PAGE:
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NIHR Signal

Check for nasogastric tube position is cost effective and prevents deaths

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Inappropriately placed nasogastric tubes can cause serious harm to patients. This summary of an NIHR-funded study includes an online self-assessment to test your understanding of the research


Nasogastric tubes are used to deliver liquids directly to the stomach. However, tubes can be misplaced, often into the lungs, which can have serious consequences.  Death or lung damage from misplaced NG tubes is avoidable and considered a ‘never event’ in the NHS, so the final position of NG tubes must be checked.  

NHS guidance states that pH testing should be the first choice to detect correct placement, followed by X-ray if necessary, and new research confirms this.  A modelling study compared the two approaches with direct trade-offs between cost and effectiveness.  It confirmed that, for adults who need an NG tube for a short time, pH testing was the best initial approach, followed by X-ray confirmation if pH testing was unsuccessful. pH testing was four times less expensive than X-ray confirmation and, when used in sequence, both were cost-effective uses of NHS resources.

A resource to support providers is available from NHS Improvement. This is important if the harm from these events is to be reduced to zero.

Expert commentary

Carolyn Best, nutrition nurse specialist, Royal Hampshire County Hospital, Winchester

A nasogastric tube is passed through the nasal passage via the oesophagus into the stomach to empty the stomach contents or administer feed, medicines or fluid. It is one of the most common routes for enteral nutrition support in hospitals within the UK. However, insertion can be difficult, so checking the position of the tip of the tube is vital.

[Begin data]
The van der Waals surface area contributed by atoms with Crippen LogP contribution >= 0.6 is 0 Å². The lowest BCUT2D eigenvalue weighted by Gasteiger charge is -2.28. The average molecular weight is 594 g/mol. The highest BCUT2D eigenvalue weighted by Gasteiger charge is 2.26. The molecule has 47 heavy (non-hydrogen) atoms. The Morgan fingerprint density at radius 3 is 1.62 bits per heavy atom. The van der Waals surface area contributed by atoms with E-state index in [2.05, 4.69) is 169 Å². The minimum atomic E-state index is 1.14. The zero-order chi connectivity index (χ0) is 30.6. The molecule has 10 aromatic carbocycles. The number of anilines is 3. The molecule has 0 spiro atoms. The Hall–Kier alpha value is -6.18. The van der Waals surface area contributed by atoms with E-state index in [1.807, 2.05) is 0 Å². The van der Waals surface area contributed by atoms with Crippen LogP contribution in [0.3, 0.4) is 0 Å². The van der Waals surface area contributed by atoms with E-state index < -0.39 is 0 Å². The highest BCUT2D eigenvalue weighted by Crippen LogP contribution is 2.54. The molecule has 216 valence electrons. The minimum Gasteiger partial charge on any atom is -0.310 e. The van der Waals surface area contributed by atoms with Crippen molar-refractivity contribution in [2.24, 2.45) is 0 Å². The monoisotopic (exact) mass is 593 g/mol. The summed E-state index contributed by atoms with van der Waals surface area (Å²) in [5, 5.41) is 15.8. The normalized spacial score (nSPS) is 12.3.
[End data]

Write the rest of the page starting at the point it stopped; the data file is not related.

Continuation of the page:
In the past we were taught the ‘whoosh test’, using air and a stethoscope to check the tube position but this method has been shown to be grossly inaccurate. 

X-ray confirmation, while considered the gold standard, is expensive and relies on correct interpretation of the image by a doctor, which may result in a delay in feeding. 

X-ray cannot be used as means of monitoring the tube position, and the use of pH indicator strips is – as this study highlights – a more cost-effective method as it can be used repeatedly at the bedside.

Implications for practice

  • Nasogastric tube position should be checked immediately after placement, before starting a feed, after vomiting/coughing and observing decreased oxygen saturation, if the tube is accidentally dislodged or if the patient complains of discomfort
  • Misplaced NG tubes can lead to many complications including aspiration pneumonia, pneumothorax and death
  • The old ‘whoosh test’ is inaccurate and has been replaced by pH testing (with strips suitable for testing human aspirate) and chest X-ray. pH testing is cheaper than X-ray and can be done at the bedside, but may be less accurate; however, X-rays only confirm tube position at the time taken, so pH testing is the best way to check tube placement on an ongoing basis
  • pH tests must be undertaken by trained staff who know when to refer a patient for X-ray. X-rays must be interpreted by a competent professional trained to read them.
  • pH test results can be affected by medicines such as proton pump inhibitors or H2 receptor antagonists; intake of milk can neutralise the acid
  • This study confirms current NHS guidance – pH testing as first-line intervention, with X-ray if needed

NIHR Dissemination Centre: right evidence, better decisions

The National Institute for Health Research (NIHR) Dissemination Centre aims to put good evidence at the heart of decision making in health and social care. NIHR Signals are summaries of the most relevant and important research, published on the Discover PortalSign up for NIHR Signals tailored to your area of interest and keep up with the latest research by following @NIHR_DC on Twitter. Click here for more information

  • This article includes commentary from an independent expert that does not necessarily reflect the views of the NHS, the NIHR or the Department of Health.

Test your research awareness

To check your understanding of the research methodology in the NIHR Signal summarised above, take a quick self-assessment by clicking here

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